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Why 'Positive Thinking' is Futile

Bridget Wood

By Bridget Wood

Have you ever tried ‘positive thinking’? It’s one of many tools recommended in this era of self-discovery, mindfulness and ‘being your best self’. In a world that’s increasingly trying to mould you into something you’re not, pursuing that long journey to understanding your true self is wise – but here’s a tip: you may just find you give up ‘positive thinking’ because it makes you too sad.

This is because negative thinking is an essentially biologically healthy thing you must have, and to attempt to disown this part of yourself and be an one-sided ‘happy person’ will breed the opposite in order to bring you back into balance. Just like physical body is always seeking to maintain homeostasis, the mind seeks to maintain equanimity. The more extreme the happiness, the more extreme the sadness in order to counteract it (it’s no coincidence that comedians are prone to depression).

Like a magnet has both positive and negative charges, Chinese philosophy has yin and yang, and nature has simultaneous creation and destruction, we humans are no different. Our emotions are a feedback system to let us know we have a lopsided perception about something, and our intuition is always attempting to guide us to see both sides. The more polarised our emotions (extreme happiness or sadness, anger or depression), the weaker our intuition becomes and the more we look outside of ourselves for answers.

Zeus has ordained that there be summer and winter, plenty and poverty, virtue and vice and all such opposites for the sake of the whole.
— Epictetus

The pursuit of fulfillment is wiser than the pursuit of happiness. Fulfillment means to fill your life with what’s inspiring to you, and it’s most rewarding when you can provide a meaningful service to others through what lights you up most. A key aspect to fulfillment is practicing gratitude for all that you are, and all that you experience. Happiness is an emotion that is fleeting; it’s not ever-present, therefore the endless pursuit of it perpetuates human impulses for instant gratification and hedonism.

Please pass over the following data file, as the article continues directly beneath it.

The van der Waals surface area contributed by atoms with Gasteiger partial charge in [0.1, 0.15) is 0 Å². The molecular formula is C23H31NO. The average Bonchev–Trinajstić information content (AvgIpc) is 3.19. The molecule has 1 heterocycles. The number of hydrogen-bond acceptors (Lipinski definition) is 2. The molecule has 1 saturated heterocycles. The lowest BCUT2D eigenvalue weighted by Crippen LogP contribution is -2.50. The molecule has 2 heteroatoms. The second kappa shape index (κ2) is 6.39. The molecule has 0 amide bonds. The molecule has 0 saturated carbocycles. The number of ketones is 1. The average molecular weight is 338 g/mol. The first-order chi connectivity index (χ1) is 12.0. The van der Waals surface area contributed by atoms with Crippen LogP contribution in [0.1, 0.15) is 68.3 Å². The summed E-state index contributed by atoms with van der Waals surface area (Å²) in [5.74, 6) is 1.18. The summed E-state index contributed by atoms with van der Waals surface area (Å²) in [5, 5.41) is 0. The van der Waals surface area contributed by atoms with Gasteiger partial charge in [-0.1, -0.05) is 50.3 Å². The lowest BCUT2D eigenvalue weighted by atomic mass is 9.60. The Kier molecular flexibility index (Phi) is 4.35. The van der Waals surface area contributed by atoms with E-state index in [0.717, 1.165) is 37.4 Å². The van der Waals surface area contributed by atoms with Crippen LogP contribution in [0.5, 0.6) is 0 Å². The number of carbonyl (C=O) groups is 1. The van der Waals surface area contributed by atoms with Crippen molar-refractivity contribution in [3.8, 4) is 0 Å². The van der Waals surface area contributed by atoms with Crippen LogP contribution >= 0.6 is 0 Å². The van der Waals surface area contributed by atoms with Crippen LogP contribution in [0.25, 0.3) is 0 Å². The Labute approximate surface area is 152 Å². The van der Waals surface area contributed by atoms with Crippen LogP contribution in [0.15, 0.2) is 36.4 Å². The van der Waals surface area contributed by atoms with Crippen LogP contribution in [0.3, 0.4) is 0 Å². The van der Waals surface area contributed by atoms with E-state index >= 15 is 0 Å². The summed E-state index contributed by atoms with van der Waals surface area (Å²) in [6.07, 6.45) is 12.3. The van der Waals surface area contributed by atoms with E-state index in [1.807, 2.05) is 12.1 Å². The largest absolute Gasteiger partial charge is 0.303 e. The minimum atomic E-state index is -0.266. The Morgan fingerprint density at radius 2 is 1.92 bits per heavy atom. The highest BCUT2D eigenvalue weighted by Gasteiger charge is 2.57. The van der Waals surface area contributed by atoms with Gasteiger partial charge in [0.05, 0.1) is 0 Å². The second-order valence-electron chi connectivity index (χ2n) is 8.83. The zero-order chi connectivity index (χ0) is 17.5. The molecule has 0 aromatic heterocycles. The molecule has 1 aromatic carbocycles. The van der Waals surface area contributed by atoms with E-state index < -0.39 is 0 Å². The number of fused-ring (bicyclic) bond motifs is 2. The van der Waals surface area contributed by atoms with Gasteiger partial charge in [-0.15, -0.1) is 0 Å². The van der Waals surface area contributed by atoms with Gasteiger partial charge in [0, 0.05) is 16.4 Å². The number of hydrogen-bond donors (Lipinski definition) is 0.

A beautiful analogy for the mind says if you don’t plant flowers there, you’ll continue to pull weeds. When you organise your day, and your life, with high priority tasks that inspire you and fill you with energy, you have less room for lower priority things that frustrate you and deplete your energy. Every single thing we do in life has elements of both pain and pleasure (which is what makes the whole), and we will more readily endure the pain on the journey of pursuing what we love. Since it’s at the border of support and challenge that we grow the most, it’s wise to choose your own inspiring challenges (or the Universe will do it for you – you can’t escape growth).

Everything can be taken from a man but one thing, the last of the human freedoms – to choose one’s attitude in any given set of circumstances, to choose one’s own way
— Victor Frankl, Man’s Search for Meaning

Gratitude turns what you have into enough. Let’s focus on that.